While much of our work at Fourth Cone Restoration has to do with vintage posters and works on paper, every so often we get unusual projects that challenge our capabilities. Restoring three-dimensional objects forces us to come up with new problem solving methods, which is something we truly like to do.
In recent months we’ve been working with a collector of steamboat memorabilia. His enthusiasm for steamboats has been contagious, and he’s been very generous with sharing the backgrounds of the objects he’s brought in to us.
Here we’ll be discussing our client’s engine order telegraph dial plate, made of milk glass. The lettering on this plate had become scuffed with age, and for us it was simply a matter of filling in some missing color. Below are the before and after photos:
This is what the plate will look like once installed in its brass housing:
An engine order telegraph, or EOT, or chadburn is a contraption used on a ship. It enables the pilot up on the bridge to communicate with the engineers down in the engine room. In the 19th and earlier 20th century the EOTs would have looked like the picture above, with a lovely brass fitting and a round dial.
These would have been the height of modernity at the time of their invention. An actual telegraph wire ran from the bridge down to the engine room. Whenever the pilot wanted to give an engine-related command, he’d move the lever on his telegraph. A bell would ring in the engine room, and the engineer would move the lever on his telegraph to the corresponding position, acknowledging the specific order. As you can see by looking at the dial plate, orders could range from full speed ahead, to slowly in reverse, to turn off the engine. In combat the sound of the engine would sometimes give away a ship’s position, so these telegraphs were vital.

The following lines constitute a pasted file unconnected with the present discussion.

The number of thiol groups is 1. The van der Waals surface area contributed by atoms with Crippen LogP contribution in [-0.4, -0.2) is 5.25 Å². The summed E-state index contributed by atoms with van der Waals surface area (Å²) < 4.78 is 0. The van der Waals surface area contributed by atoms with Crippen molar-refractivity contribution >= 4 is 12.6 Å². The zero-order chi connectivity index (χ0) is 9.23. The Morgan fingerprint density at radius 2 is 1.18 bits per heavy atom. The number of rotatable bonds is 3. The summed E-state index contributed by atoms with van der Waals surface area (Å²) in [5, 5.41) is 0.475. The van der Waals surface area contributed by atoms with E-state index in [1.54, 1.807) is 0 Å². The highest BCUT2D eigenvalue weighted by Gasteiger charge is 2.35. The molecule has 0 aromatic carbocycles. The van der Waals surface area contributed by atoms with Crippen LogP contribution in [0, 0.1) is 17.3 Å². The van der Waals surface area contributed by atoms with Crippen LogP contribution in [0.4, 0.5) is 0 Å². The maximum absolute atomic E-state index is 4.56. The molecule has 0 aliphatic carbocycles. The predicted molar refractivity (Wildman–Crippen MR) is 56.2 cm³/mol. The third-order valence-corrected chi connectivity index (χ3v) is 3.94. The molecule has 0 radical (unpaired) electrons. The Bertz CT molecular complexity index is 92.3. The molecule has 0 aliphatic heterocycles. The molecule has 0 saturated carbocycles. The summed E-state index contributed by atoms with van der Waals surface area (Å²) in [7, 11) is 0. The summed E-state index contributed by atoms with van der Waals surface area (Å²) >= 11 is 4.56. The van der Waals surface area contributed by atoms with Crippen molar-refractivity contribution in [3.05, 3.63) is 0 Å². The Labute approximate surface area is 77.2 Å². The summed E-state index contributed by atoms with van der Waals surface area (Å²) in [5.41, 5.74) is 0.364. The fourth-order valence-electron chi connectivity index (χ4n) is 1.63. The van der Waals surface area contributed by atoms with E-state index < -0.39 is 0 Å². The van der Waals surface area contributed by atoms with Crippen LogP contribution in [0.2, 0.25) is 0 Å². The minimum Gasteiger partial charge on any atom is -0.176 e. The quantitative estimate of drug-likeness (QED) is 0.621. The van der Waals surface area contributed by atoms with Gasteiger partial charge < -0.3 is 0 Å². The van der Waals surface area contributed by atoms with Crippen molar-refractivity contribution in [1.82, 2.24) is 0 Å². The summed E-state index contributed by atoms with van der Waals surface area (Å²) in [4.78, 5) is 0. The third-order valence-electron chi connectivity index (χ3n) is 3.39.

When our client first purchased his antique brass telegraph housing, the dial plates it came with were later additions, made from plastic by a New York company called Brelco. He then fitted the housing with original antique dial plates, made of milk glass by Kirk-Habicht of Baltimore. Kirk-Habicht, incidentally, is still in business. Their focus has shifted from ship-related brass hardware to industrial springs. Way to change with the times, Kirk-Habicht! I have been in contact with them to ask about the strange font on the dials, and how the lettering might have been produced. If they get back to me with an answer on that, they deserve an award. Anyway the plate that Fourth Cone Restoration worked on is of unknown origin regarding which boat, but the plate on the reverse side of the housing reportedly came from the towboat Omar, which has since been converted to The City of Clinton Showboat, and lives on land in Clinton Iowa.
The variety of EOTs is astounding, and viewed together I think they’re very pretty:
While the look of the EOT has become more prosaic in recent times, these systems are still required on all merchant vessels. They are used as an electrically-isolated failsafe in case the pilot’s remote controlled throttle stops working. So the ghost of the EOT lives on with us, quietly standing by if we need it.